A family of voice compression algorithms used in voice over frame relay (VoFR), voice over Internet Protocol (VoIP), and in digital cellular radio systems based on cdmaOne and PDC standards. A key element of CELP and its variants is the construction and maintenance of a codebook, which comprises binary descriptions of sets of voice samples. CELP gathers a set of 80 8-bit PCM voice samples, representing 10 milliseconds (ms) of a voice stream, in a buffer. CELP employs silence suppression to remove periods of silence and redundancy from the data set, normalizes the volume level, compares the resulting data set to a set of candidate shapes in the codebook, and selects the shapes that most closely match the actual data. (Note: CELP uses a stochastically overlapped codebook, with each entry sharing all but two samples with its neighboring entries.) CELP then transmits the index number of the selected code description and the average loudness level of the set of samples. Every 10 ms, the code is sent across the network in a block of 160 bits, yielding a data rate of 16 kbps, which is a compression ratio of 4:1, compared with toll quality PCM voice over the circuit-switched public switched telephone network (PSTN) at 64 kbps. At the receiving end of the transmission, the transmitted code is compared to the codebook, the PCM signal is reconstructed, and, eventually, the analog signal is reconstructed. See also algorithm, analog, binary, buffer, cdmaOne, circuit switching, compression, CS-ACELP, LDCELP, PCM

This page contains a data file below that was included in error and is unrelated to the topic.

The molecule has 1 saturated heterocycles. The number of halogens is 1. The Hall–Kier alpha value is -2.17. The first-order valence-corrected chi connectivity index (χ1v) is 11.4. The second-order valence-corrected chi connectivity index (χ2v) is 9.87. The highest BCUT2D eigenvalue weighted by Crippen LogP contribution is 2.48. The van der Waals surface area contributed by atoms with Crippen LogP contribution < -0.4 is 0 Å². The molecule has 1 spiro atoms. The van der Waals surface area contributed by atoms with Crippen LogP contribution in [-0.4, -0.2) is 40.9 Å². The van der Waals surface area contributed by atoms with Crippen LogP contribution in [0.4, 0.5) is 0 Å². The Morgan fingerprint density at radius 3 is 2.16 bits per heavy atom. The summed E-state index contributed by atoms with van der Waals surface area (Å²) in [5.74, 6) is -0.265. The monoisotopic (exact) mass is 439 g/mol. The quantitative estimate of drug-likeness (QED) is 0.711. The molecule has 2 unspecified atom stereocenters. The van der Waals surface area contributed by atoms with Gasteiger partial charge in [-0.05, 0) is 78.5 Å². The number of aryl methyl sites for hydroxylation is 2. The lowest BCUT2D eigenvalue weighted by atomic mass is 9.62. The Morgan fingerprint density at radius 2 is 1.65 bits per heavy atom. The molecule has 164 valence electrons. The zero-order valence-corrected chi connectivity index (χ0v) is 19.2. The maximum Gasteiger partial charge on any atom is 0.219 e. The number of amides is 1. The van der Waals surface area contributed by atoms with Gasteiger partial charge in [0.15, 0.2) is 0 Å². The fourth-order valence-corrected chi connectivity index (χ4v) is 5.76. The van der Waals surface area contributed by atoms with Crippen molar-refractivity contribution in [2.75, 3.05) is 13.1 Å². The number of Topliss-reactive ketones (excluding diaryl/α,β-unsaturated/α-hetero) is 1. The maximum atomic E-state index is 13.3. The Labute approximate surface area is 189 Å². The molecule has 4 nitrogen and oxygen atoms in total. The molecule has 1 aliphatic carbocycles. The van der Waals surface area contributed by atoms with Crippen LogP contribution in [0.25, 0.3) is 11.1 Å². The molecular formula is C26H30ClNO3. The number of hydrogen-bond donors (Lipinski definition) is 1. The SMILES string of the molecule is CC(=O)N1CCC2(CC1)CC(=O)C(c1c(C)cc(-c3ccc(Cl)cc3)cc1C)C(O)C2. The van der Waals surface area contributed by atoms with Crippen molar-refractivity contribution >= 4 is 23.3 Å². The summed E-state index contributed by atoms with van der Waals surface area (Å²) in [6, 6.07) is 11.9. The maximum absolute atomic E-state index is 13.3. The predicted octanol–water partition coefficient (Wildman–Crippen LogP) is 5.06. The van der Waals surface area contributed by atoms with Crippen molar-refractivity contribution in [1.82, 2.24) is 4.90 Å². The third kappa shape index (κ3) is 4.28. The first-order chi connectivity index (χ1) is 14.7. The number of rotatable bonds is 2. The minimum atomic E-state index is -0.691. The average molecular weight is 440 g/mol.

(Code Excited Linear Predictive) A speech compression method that achieves high compression ratios along with toll quality audio. LD-CELP (Low-Delay CELP) provides near toll quality audio by using a smaller sample size that is processed faster, resulting in lower delays. LD-CELP was developed by Dr. Raymond Chen when he was at AT&T. Chen was also involved with CELP. CELP is pronounced "kelp."